Political construction of carbon pricing: Experience from New Zealand emissions trading scheme Article uri icon


  • Emissions Trading Systems (ETS) are the political scheme that most of the industrial world adopted to control GHG emissions. Currently, many jurisdictions are implementing ETS, and countries where they already enforced are improving their schemes. This paper examines the political construction of the New Zealand Emissions Trading Scheme (NZ ETS) using official policy documentation and analysis from the New Zealand government and domestic researchers. New Zealand has the second oldest ETS in the world. The NZ ETS is quite distinctive because it covers the largest number of activity sectors. The points of obligation are based on an upstream selection, and there is no cap on emissions at a national scale. Three key features are explored. The NZ ETS is the result of a long and democratic process that involved the participation of different sectors. Secondly, the NZ ETS deals with the transition to a low emissions economy by managing free allocation. Thirdly, it is hard to meet the theoretical functional goals of the ETS in reality. Setting a cap on emissions is the milestone to guaranteeing environmental efficiency, but the NZ ETS has failed in this regard so far. The weak incentive effect of the low price and the generous allocation scheme affected the environmental efficiency of the NZ ETS. Countries with new or forthcoming ETS would be well advised to consider these factors when implementing their schemes. © 2022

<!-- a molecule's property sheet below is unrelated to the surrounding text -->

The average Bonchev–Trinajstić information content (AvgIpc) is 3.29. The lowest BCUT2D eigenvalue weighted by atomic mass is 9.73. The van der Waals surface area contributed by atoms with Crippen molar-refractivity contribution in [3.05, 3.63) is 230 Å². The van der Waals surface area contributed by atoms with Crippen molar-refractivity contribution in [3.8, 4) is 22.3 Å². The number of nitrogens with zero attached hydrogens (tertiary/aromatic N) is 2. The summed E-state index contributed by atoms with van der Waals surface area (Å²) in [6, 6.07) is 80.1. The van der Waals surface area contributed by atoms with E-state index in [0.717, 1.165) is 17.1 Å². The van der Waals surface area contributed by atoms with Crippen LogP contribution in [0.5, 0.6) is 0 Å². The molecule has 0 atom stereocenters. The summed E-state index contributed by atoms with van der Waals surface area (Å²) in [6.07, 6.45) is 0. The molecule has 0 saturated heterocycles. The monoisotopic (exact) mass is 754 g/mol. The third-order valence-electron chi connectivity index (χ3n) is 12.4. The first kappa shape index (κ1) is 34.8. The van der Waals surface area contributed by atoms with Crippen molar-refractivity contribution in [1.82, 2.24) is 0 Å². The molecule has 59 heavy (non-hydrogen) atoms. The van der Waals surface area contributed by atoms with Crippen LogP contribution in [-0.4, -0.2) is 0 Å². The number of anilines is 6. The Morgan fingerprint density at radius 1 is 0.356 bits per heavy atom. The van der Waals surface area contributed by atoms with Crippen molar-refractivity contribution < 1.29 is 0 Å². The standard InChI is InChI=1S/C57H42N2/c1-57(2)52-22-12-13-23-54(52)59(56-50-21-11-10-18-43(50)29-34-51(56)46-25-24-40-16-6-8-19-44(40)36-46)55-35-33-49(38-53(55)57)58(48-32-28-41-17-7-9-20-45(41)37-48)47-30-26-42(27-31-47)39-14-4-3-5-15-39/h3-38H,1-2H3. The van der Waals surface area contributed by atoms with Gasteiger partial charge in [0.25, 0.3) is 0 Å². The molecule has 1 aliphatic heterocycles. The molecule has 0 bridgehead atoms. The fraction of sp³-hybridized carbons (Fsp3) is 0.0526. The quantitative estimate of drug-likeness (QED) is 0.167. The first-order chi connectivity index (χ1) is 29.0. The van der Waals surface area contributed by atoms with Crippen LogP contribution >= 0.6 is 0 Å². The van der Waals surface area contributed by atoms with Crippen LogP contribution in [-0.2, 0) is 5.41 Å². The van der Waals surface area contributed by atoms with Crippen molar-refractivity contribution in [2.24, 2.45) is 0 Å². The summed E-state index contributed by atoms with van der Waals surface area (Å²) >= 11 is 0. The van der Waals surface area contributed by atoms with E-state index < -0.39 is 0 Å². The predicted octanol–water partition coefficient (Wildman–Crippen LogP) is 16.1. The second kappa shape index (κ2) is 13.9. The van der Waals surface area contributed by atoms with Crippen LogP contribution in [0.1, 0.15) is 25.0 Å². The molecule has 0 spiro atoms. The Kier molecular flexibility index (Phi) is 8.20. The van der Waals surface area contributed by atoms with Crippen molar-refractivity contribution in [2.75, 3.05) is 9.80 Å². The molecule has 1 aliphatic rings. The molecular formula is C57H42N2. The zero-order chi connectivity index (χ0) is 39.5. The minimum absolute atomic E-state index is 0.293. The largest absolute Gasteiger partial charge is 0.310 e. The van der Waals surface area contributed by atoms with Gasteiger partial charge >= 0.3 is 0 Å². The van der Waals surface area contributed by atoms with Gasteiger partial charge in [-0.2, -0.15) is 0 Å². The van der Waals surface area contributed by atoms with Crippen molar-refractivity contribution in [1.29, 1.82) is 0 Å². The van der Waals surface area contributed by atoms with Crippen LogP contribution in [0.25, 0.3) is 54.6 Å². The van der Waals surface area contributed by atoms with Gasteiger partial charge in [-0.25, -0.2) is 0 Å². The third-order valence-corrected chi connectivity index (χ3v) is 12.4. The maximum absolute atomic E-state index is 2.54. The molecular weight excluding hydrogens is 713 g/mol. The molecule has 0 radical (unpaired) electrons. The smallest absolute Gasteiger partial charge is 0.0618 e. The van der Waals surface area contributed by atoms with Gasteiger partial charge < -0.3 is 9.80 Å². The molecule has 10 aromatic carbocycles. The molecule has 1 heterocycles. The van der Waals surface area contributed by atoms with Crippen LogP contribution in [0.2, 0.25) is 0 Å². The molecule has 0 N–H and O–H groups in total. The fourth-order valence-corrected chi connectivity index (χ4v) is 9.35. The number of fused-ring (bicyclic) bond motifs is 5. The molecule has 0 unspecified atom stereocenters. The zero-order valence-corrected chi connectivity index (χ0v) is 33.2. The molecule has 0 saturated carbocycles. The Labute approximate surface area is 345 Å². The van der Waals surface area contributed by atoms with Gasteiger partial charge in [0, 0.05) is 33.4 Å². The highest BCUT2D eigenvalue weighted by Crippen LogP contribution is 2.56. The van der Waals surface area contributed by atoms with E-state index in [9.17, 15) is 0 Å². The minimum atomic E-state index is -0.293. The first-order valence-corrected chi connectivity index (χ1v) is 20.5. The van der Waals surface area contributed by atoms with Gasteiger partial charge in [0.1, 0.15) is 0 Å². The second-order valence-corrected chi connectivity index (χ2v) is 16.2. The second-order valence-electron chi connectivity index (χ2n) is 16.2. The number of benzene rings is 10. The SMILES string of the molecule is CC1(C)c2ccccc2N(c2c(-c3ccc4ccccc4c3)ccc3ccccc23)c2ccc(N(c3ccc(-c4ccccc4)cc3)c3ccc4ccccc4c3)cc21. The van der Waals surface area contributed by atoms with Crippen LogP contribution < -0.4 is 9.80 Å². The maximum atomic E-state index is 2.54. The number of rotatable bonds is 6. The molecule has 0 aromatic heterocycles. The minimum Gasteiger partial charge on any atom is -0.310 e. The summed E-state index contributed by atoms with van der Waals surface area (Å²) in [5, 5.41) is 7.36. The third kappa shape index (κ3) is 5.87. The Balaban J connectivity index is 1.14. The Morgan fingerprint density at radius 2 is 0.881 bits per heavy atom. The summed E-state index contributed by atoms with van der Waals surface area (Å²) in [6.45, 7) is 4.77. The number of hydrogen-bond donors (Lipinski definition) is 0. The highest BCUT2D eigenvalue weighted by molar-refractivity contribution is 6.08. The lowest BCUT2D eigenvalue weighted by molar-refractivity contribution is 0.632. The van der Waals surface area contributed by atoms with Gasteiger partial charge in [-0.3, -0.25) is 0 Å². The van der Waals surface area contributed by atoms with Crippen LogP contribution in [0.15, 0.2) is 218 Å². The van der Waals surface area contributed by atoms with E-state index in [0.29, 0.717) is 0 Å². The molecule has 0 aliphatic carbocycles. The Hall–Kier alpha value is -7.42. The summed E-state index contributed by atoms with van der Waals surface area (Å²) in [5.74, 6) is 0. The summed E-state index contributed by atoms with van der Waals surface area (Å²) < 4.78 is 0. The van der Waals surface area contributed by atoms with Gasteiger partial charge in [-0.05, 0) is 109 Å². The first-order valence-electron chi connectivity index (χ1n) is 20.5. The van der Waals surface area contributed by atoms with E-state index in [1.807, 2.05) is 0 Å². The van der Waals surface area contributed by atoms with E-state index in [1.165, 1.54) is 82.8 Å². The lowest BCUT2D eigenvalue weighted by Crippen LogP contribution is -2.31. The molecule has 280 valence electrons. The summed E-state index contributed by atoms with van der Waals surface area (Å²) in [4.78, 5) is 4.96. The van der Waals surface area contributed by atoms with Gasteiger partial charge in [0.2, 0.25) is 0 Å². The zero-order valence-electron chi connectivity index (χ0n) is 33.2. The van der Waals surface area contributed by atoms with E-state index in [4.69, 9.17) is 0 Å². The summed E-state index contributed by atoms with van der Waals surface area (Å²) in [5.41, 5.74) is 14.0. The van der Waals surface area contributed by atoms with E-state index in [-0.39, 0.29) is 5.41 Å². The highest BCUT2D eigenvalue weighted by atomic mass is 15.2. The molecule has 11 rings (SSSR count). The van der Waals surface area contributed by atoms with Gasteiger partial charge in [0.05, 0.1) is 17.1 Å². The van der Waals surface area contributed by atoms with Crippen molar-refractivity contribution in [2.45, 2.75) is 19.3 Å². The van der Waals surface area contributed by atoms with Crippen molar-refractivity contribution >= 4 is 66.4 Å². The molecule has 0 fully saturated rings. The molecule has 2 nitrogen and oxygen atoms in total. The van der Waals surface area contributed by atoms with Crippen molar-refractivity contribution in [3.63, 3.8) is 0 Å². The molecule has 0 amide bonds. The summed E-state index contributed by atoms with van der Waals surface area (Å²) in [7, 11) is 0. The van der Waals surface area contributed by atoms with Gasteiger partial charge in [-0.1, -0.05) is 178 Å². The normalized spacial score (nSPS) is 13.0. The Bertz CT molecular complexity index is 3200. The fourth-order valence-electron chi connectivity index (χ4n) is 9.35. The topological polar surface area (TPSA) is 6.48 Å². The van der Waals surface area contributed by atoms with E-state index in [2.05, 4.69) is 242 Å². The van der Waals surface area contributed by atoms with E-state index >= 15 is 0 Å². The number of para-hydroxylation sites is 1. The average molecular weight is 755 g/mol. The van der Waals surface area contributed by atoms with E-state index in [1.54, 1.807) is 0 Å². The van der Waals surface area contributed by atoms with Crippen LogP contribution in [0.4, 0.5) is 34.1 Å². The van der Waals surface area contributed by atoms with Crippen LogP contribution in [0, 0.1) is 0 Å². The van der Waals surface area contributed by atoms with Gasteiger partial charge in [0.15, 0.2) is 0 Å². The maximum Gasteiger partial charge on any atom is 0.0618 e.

publication date

  • 2022-01-01